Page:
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The London bombings have rekindled a debate on radical Islam and Muslim immigrants in Europe. German-Turkish politician Cem Özdemir told DW-WORLD that tightening security alone wouldn't work in the fight against terror.
Muslim immigrants in Germany are once again the focus of debate
Germany is home to some 3.5 million Muslims, the majority from Turkey. German Interior Minister Otto Schily has warned that "immigrant generations in Europe are building terror cells that at are least ideologically close to al Qaeda." Schily has said that the authorities are currently watching 500 Islamists and studies show that extremist ideas do find favor among some young Muslims.
DW-WORLD spoke to Cem Özdemir (photo), a German-Turkish member of the Green party and the European parliament who focuses on German and EU migration and integration policies as well as EU-Turkey relations, about the threat of Islamic fundamentalism within Germany, relations between Germans and Muslims and what can be done to clear the atmosphere of suspicion.
DW-WORLD: Since the July bombings in London, a discussion has arisen in Germany about the potential of Islamic radicalization among second and third generation Muslim immigrants. Reports and studies show that some young Muslims are susceptible to extremist ideas. How do you explain that?
Cem Özdemir: The reasons are multi-layered. It's partly an integration problem, particularly among young males in big cities, where we have huge problems with education and employment. And then we frequently see young people who feel cut off from society -- that's what the London example also showed. These youngsters are born and grown up here in Germany and should actually belong to our society, but who -- either subjectively or objectively -- have the feeling they don't really belong.
In addition, we're now dealing with a totally new phenomenon -- that of extremists apparently attempting to infect these youngsters with their fundamentalist poison. In London, we saw that happening in Pakistani schools and madrassas (Islamic schools). It's definitely important to find out if anything comparable is happening here in our country.
The debate in Germany has largely been dominated by suggestions to step up security. The interior minister is favors increasing surveillance of mosques and making it easier to deport hate preachers and imams. What do you think of such measures?
I don't believe it will help us any further if we build up defenses along religious lines. Rather, we only have a chance if we take action on the basis of common values, and if moderate Muslims work with each other as well as side by side with Germans in the fight against terror.
A mosque in the Berlin district of Wedding
What we do need is a higher degree of readiness on the part of Muslims to work together with the police and the security apparatus and to make sure that the misuse of religion is prevented. I welcome the fact that many Muslim organizations have once again taken a clear stance after the recent attacks in London and condemned them. But they need to go a step further and be alert to the goings-on in mosques, observe what young people there are doing and, if necessary, also seek contact with the police and security authorities.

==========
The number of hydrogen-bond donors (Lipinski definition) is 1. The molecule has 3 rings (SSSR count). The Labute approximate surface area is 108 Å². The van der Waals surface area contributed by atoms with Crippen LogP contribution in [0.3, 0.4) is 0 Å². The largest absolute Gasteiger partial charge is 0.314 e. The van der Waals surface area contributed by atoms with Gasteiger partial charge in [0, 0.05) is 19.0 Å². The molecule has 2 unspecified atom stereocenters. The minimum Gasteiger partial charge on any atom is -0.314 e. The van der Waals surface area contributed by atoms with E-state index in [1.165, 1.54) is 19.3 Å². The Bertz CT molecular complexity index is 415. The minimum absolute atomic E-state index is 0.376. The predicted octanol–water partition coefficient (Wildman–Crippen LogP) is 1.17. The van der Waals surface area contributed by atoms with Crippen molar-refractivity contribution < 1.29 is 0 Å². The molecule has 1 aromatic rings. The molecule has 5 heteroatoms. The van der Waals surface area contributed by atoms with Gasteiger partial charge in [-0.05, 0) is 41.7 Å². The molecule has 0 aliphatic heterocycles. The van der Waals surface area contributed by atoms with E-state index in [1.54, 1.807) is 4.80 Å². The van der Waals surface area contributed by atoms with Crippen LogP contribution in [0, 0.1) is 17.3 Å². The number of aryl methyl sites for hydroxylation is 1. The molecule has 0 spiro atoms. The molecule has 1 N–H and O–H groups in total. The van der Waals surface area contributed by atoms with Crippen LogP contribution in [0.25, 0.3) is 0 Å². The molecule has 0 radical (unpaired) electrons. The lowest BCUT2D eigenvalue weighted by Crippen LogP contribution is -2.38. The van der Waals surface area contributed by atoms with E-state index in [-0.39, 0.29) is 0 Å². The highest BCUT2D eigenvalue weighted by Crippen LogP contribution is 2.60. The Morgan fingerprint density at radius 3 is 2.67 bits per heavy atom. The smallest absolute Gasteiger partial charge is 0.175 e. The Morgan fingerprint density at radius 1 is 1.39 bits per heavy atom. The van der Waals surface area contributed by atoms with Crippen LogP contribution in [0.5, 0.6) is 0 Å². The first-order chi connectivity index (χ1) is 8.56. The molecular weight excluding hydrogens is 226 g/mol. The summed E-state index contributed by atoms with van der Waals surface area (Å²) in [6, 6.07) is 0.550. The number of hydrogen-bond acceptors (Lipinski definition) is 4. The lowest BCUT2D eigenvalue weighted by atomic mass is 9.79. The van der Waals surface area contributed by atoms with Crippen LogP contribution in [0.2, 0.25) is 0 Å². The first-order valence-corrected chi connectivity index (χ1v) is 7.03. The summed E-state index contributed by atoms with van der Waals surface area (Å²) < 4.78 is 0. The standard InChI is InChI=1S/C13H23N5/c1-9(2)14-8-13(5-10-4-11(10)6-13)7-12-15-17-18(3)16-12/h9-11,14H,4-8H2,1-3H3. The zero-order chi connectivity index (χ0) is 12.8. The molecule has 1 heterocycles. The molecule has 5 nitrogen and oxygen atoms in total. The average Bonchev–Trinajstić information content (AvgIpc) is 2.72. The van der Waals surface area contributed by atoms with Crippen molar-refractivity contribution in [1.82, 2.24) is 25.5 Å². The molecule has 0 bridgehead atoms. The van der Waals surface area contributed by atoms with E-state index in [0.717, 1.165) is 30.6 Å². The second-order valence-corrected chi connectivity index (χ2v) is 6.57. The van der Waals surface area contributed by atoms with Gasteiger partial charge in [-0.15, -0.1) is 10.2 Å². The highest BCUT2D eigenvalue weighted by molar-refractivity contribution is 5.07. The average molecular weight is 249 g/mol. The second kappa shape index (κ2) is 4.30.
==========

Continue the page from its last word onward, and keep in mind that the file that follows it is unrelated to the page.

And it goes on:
The current discussion is one that comes up unfortunately after almost every terrorist attack in Europe. But, what exactly has the Muslim community undertaken since the attacks of Sept. 11 in the US, to rein in Islamic extremism?
It's a fundamental misunderstanding to think that the majority of people who go to mosques are academics who can speak German fluently and are familiar with all aspects of society. Rather, most of them come from a working class background; they often have only basic training and stem from rural parts of the countries they originate from. In other words, these aren’t people who know how to organize demonstrations and initiate political processes. It's a naïve idea to expect these people to organize themselves against terrorism.
But, of course there are also people in the community who are knowledgeable about the society we live in, especially immigrants of the second generation. That means we definitely have a communication problem even within the community. The only way of solving the problem is by improving and intensifying cooperation among Muslims themselves in German society. I think that's the only way of going about it. And our society would be well advised not to lump together all Muslims but rather to support the moderate ones in their fight against fundamentalistic ideas within the community as well as to support their efforts to improve the integration of the young.
It's also important that Muslims increasingly view themselves as immigrants, at some time Germans -- and not as extended arms of the countries they originate from.
Continue reading to find out what Özdemir has to say on tense relations between Germans and Muslims